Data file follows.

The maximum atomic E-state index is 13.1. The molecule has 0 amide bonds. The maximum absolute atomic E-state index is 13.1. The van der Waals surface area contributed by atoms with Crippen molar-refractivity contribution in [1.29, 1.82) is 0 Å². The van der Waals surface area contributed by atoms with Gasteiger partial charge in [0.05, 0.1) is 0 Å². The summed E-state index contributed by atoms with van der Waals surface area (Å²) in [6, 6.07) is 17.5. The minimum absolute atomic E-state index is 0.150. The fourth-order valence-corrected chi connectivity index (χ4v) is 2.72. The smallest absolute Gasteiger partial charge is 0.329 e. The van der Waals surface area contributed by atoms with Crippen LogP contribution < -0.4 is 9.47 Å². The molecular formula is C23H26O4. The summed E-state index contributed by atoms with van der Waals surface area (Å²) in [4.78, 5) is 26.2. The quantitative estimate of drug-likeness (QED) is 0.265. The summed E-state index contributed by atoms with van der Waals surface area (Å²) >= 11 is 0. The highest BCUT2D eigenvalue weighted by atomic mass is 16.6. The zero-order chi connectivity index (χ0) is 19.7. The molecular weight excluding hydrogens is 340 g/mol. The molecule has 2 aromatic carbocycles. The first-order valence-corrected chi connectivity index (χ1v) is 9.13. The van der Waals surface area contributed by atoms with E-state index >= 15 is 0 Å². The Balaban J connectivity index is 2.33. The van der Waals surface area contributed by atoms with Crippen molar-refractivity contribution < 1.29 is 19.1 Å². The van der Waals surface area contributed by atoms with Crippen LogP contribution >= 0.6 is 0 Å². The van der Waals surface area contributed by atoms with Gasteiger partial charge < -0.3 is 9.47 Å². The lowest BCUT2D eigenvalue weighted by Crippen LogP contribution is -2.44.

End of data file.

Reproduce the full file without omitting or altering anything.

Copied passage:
The maximum atomic E-state index is 13.1. The molecule has 0 amide bonds. The maximum absolute atomic E-state index is 13.1. The van der Waals surface area contributed by atoms with Crippen molar-refractivity contribution in [1.29, 1.82) is 0 Å². The van der Waals surface area contributed by atoms with Gasteiger partial charge in [0.05, 0.1) is 0 Å². The summed E-state index contributed by atoms with van der Waals surface area (Å²) in [6, 6.07) is 17.5. The minimum absolute atomic E-state index is 0.150. The fourth-order valence-corrected chi connectivity index (χ4v) is 2.72. The smallest absolute Gasteiger partial charge is 0.329 e. The van der Waals surface area contributed by atoms with Crippen LogP contribution < -0.4 is 9.47 Å². The molecular formula is C23H26O4. The summed E-state index contributed by atoms with van der Waals surface area (Å²) in [4.78, 5) is 26.2. The quantitative estimate of drug-likeness (QED) is 0.265. The summed E-state index contributed by atoms with van der Waals surface area (Å²) >= 11 is 0. The highest BCUT2D eigenvalue weighted by atomic mass is 16.6. The zero-order chi connectivity index (χ0) is 19.7. The molecular weight excluding hydrogens is 340 g/mol. The molecule has 2 aromatic carbocycles. The first-order valence-corrected chi connectivity index (χ1v) is 9.13. The van der Waals surface area contributed by atoms with E-state index >= 15 is 0 Å². The Balaban J connectivity index is 2.33. The van der Waals surface area contributed by atoms with Crippen molar-refractivity contribution < 1.29 is 19.1 Å². The van der Waals surface area contributed by atoms with Crippen LogP contribution >= 0.6 is 0 Å². The van der Waals surface area contributed by atoms with Gasteiger partial charge < -0.3 is 9.47 Å². The lowest BCUT2D eigenvalue weighted by Crippen LogP contribution is -2.44.